The Collective’s first objection was to the amenability of some feminist scholarship to carceral logics and restrictions on women’s freedom: sex work was regularly represented as a crime of men against women that could be solved through policing, stricter migration regulations, rescue operations, and rehabilitation of “victims”. This was not in line with the lived experiences of their members: sex work was significantly better than their realistic alternatives; the stigma and criminalisation of sex work are what heightened their precarity; and they were significantly more threatened by the police than their clients and third parties. The Collective rejected the common paternalistic motivations behind attempts to research sex work in the Philippines: they did not want to be “enlightened” or “saved” – either by Filipino or foreign “experts”. Eventually, they decided to work with me, with a very important caveat: “We would be happy to grant your request but we are careful not to have this construed as a benevolent action on your part.”

Photograph of masked campaigners holding a sign that reads Philippine sex workers collective nothing about us without us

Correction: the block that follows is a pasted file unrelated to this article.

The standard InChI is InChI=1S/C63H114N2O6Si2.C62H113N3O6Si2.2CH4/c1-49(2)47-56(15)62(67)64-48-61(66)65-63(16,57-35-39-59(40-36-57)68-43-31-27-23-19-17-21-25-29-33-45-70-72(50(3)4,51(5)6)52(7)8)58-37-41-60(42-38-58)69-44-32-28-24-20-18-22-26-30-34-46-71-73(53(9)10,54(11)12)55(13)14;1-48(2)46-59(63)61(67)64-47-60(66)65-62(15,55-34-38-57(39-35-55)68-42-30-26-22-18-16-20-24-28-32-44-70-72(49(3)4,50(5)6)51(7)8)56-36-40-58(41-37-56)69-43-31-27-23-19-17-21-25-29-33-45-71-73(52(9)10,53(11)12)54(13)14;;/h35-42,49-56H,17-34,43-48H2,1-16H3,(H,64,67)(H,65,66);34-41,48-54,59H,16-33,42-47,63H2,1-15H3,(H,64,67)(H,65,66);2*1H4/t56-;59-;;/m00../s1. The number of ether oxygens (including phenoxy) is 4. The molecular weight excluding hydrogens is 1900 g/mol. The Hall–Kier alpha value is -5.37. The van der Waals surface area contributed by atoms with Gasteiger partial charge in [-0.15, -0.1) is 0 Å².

Taken from the Philippine Sex Workers Collective Facebook page (August 3, 2014), with permission to reproduce for this blogpost 

I did not want to reproduce the violent hierarchies of knowledge production in my encounters with sex workers and wished for my research to serve as an assertive exercise that centres sex workers as political actors and authorities. I developed a collaborative research programme with the Collective. We designed interview questions and reflected on participant recruitment, including ways to ensure the safety and comfort of participants, and how to compensate participants and reduce barriers for sex workers with childcare obligations. They recognised that they were relatively politicized as an organisation and that I also needed to engage with sex workers who were not their members, which required working with other gatekeepers. They accepted that I needed intellectual space to develop my own conclusions, but asked that I accord considerable weight to sex workers’ reflections in my writing. We also agreed that “reporting back” after the research was done would not be enough: feedback had to be iterative, and I consulted them regularly throughout the different stages of my project, including transcription and translation, the selection of direct quotes and images to use, and the major claims based on the research. I worked with them to ensure that my translations of interview responses reflected the elegance and rhetorical flair of the original statements. Throughout my writing, I have tried to acknowledge intellectual debts to the Collective and other sex worker participants by foregrounding their insights and reflections. As Mott and Cockayne (2017) explain, “Through the process of citation, we bring with us those bodies and ideas deemed legitimate and worthy of attention and dialogue – those who we want to remember.”